Friday, December 31, 2010

2010 Paddling Stats


The 2010 weather stats break down like this:
36% of our paddles were on sunny days;
17% were on cloudy days;
17% were on rainy/stormy days;
and 10% were canceled due to bad weather

As we can see, sunny days were down, and thus cloudy and stormy paddling days were up. Or was it the other way around? Either way, the weather took a bit of a dip this year, let's hope it's better in 2011.
Happy paddlin'!

Sunday, November 28, 2010

2010.29.198 - Ice Ice Baby

Yeah, it's been a while since we hit the water, not counting our pool session a couple of weeks ago. I blame the weather. The weather was actually quite nice in October, milder and drier than normal, at least anecdotally. But we actually believed the weatherman when he said that most paddling days would have bad weather. And that was a mistake, of course, because generally the weather was good when the weatherman was calling for bad, but we, trusting souls that we are, had already made other plans for those days that were forecast to have sucky weather. You see where this is going, right?
This past week brought us our first real dose of winter this year, three snowstorms in five days. The snow might be mostly gone now, but it was still darn cold this morning. Despite this, Louise and I rolled our kayaks down the hill to go for a paddle on The Gorge.

It was cool, maybe about 1 degree when we started out, but it was forecast to be a sunny day and we were sure hoping the sun was going to poke through the clouds quickly and start warming things up. There was still a bit of snow left on the ground from the past week's snowfalls.

We paddled over to Gorge-Kinsmen Park hoping to spot the two swans that have been hanging around there the last few days, but they weren't there this morning. We were starting to wonder if all we were going to see was a few cormorants up a tree.
But after we passed under the bridge and into Portage Inlet....
...and passed the phalanx of geese....
...we spotted the swans. Or rather, they spotted us and headed right for us.
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They showed no fear of us. Clearly this pair have had plenty of contact with humans.
Finally after a few minutes of swimming around us, they went on their way....
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...and we went on ours.

I was hoping that we'd be able to get into the Western arm of Portage Inlet and up to the tunnel on Craigflower Creek, but as we approached the entrance to the arm Louise and I both had the sensation that paddling suddenly became a little harder as if the water had become thicker. And as I looked ahead I could see that the water had not only become thick, it had become solid. The way was blocked by ice.
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We'd encountered ice here once before, but that was really just a thin layer on the surface. This time, we were dealing with some solid ice, maybe a half inch thick or more.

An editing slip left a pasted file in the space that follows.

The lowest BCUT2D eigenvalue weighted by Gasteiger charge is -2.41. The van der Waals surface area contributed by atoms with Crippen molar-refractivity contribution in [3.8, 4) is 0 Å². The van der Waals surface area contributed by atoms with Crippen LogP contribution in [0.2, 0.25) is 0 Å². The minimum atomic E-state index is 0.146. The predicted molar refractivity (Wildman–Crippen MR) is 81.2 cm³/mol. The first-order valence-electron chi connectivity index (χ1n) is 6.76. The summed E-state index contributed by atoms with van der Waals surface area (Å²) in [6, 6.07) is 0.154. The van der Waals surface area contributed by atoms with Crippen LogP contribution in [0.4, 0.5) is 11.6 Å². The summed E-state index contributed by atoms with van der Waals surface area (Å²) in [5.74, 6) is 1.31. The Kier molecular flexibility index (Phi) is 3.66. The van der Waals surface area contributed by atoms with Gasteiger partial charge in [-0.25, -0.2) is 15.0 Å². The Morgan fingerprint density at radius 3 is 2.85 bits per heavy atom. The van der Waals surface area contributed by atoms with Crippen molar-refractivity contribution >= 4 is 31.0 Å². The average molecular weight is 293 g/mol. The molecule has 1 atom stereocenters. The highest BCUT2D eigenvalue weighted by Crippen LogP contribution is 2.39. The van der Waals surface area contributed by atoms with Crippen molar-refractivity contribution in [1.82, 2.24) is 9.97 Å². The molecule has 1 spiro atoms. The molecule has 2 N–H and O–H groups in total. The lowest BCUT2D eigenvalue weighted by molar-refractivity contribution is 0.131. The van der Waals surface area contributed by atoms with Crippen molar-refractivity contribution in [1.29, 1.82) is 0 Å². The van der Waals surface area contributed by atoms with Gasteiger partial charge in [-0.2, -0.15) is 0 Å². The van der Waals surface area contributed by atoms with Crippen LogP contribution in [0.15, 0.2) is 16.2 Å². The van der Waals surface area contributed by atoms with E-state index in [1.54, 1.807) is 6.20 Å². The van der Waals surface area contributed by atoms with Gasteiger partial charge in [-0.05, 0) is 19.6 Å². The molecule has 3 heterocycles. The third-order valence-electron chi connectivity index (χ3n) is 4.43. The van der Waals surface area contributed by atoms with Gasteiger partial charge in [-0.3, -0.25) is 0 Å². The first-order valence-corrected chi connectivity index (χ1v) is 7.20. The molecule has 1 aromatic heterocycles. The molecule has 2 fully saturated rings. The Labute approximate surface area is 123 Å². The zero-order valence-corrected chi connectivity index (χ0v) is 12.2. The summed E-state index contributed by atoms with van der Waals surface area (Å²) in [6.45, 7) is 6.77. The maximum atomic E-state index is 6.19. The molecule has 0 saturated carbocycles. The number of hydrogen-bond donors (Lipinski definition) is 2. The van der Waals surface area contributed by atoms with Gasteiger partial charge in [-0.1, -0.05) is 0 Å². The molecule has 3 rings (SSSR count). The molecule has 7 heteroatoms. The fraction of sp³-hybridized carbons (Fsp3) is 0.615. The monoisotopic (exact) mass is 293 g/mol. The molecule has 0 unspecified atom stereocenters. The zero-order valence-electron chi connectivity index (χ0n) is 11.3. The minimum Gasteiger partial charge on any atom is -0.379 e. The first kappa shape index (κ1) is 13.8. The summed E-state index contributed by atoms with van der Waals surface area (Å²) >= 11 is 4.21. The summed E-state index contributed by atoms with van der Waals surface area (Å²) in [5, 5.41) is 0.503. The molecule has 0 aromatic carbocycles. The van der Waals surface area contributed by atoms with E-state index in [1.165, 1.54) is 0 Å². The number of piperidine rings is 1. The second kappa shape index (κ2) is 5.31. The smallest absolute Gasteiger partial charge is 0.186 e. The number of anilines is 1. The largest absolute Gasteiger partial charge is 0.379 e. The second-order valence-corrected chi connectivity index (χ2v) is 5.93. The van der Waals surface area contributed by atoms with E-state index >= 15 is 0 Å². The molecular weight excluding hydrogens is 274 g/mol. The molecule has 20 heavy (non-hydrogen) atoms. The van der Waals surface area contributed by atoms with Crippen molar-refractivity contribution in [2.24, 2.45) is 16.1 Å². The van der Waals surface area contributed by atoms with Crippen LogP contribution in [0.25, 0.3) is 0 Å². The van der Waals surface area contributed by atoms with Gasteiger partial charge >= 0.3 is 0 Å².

At first we thought we could break the ice but we were finding spots that were so thick that the kayaks weren't sinking through it, nor could we break it with our paddles. Flipping over in this could really ruin your day. We tried sneaking around through the thin ice near shore, but that proved to be futile as there wasn't nearly enough of it for us to pass. The whole western arm was frozen up as well as the northern shore, so we decided to head east and follow the outline of the ice.
Which didn't mean that we didn't occasionally try to be an ice breaker....

As we paddled along three or four seals kept up with us and checked us out. Here's one sizing up Louise....
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...and I was so busy taking that picture of Louise and the seal that I didn't notice until I checked my pictures later that another seal that had popped up right in front of me.

As we followed the ice, we noticed a strange line in the water. You can see it just to the left of my kayak.
It followed the contours of the ice. Was it some sort of boundary layer either between temperature zones, or between salinity zones? The Gorge at one end of Portage Inlet is ocean salt water, but the Inlet is also fed by fresh water creeks, so they've got to meet somewhere.

We got as far as Colquitz Creek, then decided to head back because the sun never did come out for more than a couple of minutes and suddenly a cup of hot chocolate seemed like a really good idea.

Trip Length: 8.02 km
YTD: 228.10 km
More pictures are here.
2010-11-28 The Gorge

Saturday, November 13, 2010

2010.28.197 - The Gray Zone

The Gray Zone. And no, we don't mean some sort of X-Files spin-off where Mulder finally finds out what happened to his long-lost sister while he investigates a conspiracy involving secret government organizations and an extraterrestrial invasion. Instead, we mean the gray zone in a kayak, the space between being upside right, and rightside down.
Louise and I headed to the pool for The Gray Zone course put on by the fine folks at Ocean River Sports.
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During the course we brushed up on our edging, and our low and high braces, and our sculling (that's sculling, not Scully). Here, Louise practices her braces while the instructor stands behind her trying to flip her.